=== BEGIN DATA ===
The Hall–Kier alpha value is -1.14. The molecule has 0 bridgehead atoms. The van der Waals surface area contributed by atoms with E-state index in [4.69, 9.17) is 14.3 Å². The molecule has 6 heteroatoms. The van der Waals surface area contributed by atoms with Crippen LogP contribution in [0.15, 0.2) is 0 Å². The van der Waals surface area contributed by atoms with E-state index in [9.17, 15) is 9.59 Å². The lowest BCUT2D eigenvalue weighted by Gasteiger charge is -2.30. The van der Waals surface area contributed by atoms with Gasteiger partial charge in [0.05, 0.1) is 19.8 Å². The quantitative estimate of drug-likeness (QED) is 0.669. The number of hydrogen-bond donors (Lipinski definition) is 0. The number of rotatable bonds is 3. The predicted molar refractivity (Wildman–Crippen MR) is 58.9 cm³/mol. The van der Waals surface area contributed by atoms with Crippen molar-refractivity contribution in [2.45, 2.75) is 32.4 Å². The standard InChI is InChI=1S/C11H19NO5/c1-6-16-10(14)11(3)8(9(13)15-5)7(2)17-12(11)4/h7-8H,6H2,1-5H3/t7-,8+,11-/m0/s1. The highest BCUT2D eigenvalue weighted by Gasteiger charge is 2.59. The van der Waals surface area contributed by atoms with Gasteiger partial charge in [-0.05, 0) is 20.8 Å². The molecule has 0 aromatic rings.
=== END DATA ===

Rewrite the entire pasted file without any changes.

The Hall–Kier alpha value is -1.14. The molecule has 0 bridgehead atoms. The van der Waals surface area contributed by atoms with E-state index in [4.69, 9.17) is 14.3 Å². The molecule has 6 heteroatoms. The van der Waals surface area contributed by atoms with Crippen LogP contribution in [0.15, 0.2) is 0 Å². The van der Waals surface area contributed by atoms with E-state index in [9.17, 15) is 9.59 Å². The lowest BCUT2D eigenvalue weighted by Gasteiger charge is -2.30. The van der Waals surface area contributed by atoms with Gasteiger partial charge in [0.05, 0.1) is 19.8 Å². The quantitative estimate of drug-likeness (QED) is 0.669. The number of hydrogen-bond donors (Lipinski definition) is 0. The number of rotatable bonds is 3. The predicted molar refractivity (Wildman–Crippen MR) is 58.9 cm³/mol. The van der Waals surface area contributed by atoms with Crippen molar-refractivity contribution in [2.45, 2.75) is 32.4 Å². The standard InChI is InChI=1S/C11H19NO5/c1-6-16-10(14)11(3)8(9(13)15-5)7(2)17-12(11)4/h7-8H,6H2,1-5H3/t7-,8+,11-/m0/s1. The highest BCUT2D eigenvalue weighted by Gasteiger charge is 2.59. The van der Waals surface area contributed by atoms with Gasteiger partial charge in [-0.05, 0) is 20.8 Å². The molecule has 0 aromatic rings.